Have we been able to eradicate poverty? No, we haven’t been able to eradicate poverty. But we need to increase our focus now on different type of instrument. And that’s the reason why I was also talking before about beyond the welfare services that we are delivering to the people, we should also offer them some opportunities for the refugees to take their destiny – their socioeconomic destiny in their own hands. And that’s the reason why I was referring before, for example, to the microcredit. I think we have to redouble our effort. More than ever the education and health services provided by UNRWA are needed in this region. And I do not see at this stage any alternative in the absence of an agreed, fair, lasting political solution.
Jacob Kurtzer: So let me then maybe, unless Jon if you have any other questions please jump in. But, you know, we’ve just talked about the challenge of responding to what is now a 70-plus year problem. And we’re also in the middle of experiencing what – at least for me, and I think for most of us – is a generational experience of a global pandemic. But I think it’s obviously way too soon to draw any meaningful conclusions about what has changed and what will change. But how do you look at the impact of COVID-19 on the operations that you’re running, and do you see this as a potential moment for transformation in the way you do business? Does this present an opportunity in any way? Or do you see this as just one additional problem to solve while you continue to address your core responsibilities and mandates?
Philippe Lazzarini: No, I think it’s a very good question because the first reaction would be to say, oh, this is an additional challenge in an environment where we are already dealing with multiple challenges. But I see also a certain number of opportunities. I’m not sure that we fully understand what the scope of these new opportunities are all about, but I think with this COVID-19 as an organization, for example, we had internally an accelerated digital transformation which certainly will impact in the future the way internally we are interacting.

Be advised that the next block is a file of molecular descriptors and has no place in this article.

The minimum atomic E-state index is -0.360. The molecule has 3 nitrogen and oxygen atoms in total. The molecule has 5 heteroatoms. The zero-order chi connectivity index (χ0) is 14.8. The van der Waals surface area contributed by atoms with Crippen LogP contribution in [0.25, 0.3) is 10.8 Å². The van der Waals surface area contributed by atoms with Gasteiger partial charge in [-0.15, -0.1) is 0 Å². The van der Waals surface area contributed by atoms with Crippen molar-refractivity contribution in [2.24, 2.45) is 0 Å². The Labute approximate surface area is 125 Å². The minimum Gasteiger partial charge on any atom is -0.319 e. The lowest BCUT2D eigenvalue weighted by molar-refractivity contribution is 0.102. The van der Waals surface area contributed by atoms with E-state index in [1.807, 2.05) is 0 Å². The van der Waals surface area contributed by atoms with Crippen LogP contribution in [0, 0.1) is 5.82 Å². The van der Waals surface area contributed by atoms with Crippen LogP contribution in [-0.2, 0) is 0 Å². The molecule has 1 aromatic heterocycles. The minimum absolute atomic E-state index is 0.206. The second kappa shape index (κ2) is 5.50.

But I also believe that this offers a new opportunity. For example, in the education sector UNRWA has been within the humanitarian community at the vanguard of education in emergencies. I do believe that we can be at the vanguard of digital education for refugee population or displaced population. And this is definitely an issue I would like to bring on the table and export further with a number of like-minded donors.
So I see also opportunities in the way we are providing our health services. In fact, the crisis has shown that our quite naturally – our modus operandi, the way we are doing business, could shift in the camp. Now the question is, how much more can we build on it? What are the new opportunities arising? I think when we look at youth and livelihood in a population which is primarily constrained because with a very limited ability to move across the region, to reach out, certainly the digital world might be one of the avenue. So this is one of the area, especially linked to our education but also health services, but that the agency will be looking at in the future.
Jacob Kurtzer: I think we’ll wrap it there. I have so many other questions. Thank you very much for joining us today, for taking the time from your busy schedule. We appreciate the time you’ve given us and we look forward to engaging with you further. And wish you the best of luck. Thank you.